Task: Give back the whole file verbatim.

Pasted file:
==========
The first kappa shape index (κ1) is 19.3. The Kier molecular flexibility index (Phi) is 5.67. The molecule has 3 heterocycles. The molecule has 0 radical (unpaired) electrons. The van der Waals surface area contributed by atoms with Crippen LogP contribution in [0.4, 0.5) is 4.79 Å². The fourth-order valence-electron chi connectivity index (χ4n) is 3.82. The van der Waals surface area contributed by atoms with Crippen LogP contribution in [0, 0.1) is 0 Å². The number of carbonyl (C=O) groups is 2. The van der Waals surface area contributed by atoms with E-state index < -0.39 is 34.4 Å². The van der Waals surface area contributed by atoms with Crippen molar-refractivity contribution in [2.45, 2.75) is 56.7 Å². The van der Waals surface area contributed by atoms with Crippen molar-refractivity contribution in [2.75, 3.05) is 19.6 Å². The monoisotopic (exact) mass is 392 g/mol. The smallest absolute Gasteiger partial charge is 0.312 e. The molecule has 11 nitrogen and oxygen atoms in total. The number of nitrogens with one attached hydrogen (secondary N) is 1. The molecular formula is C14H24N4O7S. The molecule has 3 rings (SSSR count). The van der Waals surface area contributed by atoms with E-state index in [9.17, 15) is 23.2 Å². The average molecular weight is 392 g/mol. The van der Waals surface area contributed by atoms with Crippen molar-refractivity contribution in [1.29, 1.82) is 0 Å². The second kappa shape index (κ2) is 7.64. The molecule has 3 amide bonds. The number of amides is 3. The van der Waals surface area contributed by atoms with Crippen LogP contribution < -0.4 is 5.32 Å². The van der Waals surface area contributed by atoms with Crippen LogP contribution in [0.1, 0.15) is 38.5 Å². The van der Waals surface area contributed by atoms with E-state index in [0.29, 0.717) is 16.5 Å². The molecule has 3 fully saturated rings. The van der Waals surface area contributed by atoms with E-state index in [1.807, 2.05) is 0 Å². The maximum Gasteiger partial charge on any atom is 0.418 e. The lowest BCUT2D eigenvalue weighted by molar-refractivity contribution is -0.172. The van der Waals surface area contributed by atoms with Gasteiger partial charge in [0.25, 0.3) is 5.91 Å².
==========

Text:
The first kappa shape index (κ1) is 19.3. The Kier molecular flexibility index (Phi) is 5.67. The molecule has 3 heterocycles. The molecule has 0 radical (unpaired) electrons. The van der Waals surface area contributed by atoms with Crippen LogP contribution in [0.4, 0.5) is 4.79 Å². The fourth-order valence-electron chi connectivity index (χ4n) is 3.82. The van der Waals surface area contributed by atoms with Crippen LogP contribution in [0, 0.1) is 0 Å². The number of carbonyl (C=O) groups is 2. The van der Waals surface area contributed by atoms with E-state index < -0.39 is 34.4 Å². The van der Waals surface area contributed by atoms with Crippen molar-refractivity contribution in [2.45, 2.75) is 56.7 Å². The van der Waals surface area contributed by atoms with Crippen molar-refractivity contribution in [2.75, 3.05) is 19.6 Å². The monoisotopic (exact) mass is 392 g/mol. The smallest absolute Gasteiger partial charge is 0.312 e. The molecule has 11 nitrogen and oxygen atoms in total. The number of nitrogens with one attached hydrogen (secondary N) is 1. The molecular formula is C14H24N4O7S. The molecule has 3 rings (SSSR count). The van der Waals surface area contributed by atoms with E-state index in [9.17, 15) is 23.2 Å². The average molecular weight is 392 g/mol. The van der Waals surface area contributed by atoms with Crippen molar-refractivity contribution in [1.29, 1.82) is 0 Å². The second kappa shape index (κ2) is 7.64. The molecule has 3 amide bonds. The number of amides is 3. The van der Waals surface area contributed by atoms with Crippen LogP contribution < -0.4 is 5.32 Å². The van der Waals surface area contributed by atoms with Crippen LogP contribution in [0.1, 0.15) is 38.5 Å². The van der Waals surface area contributed by atoms with E-state index in [0.29, 0.717) is 16.5 Å². The molecule has 3 fully saturated rings. The van der Waals surface area contributed by atoms with E-state index in [1.807, 2.05) is 0 Å². The maximum Gasteiger partial charge on any atom is 0.418 e. The lowest BCUT2D eigenvalue weighted by molar-refractivity contribution is -0.172. The van der Waals surface area contributed by atoms with Gasteiger partial charge in [0.25, 0.3) is 5.91 Å².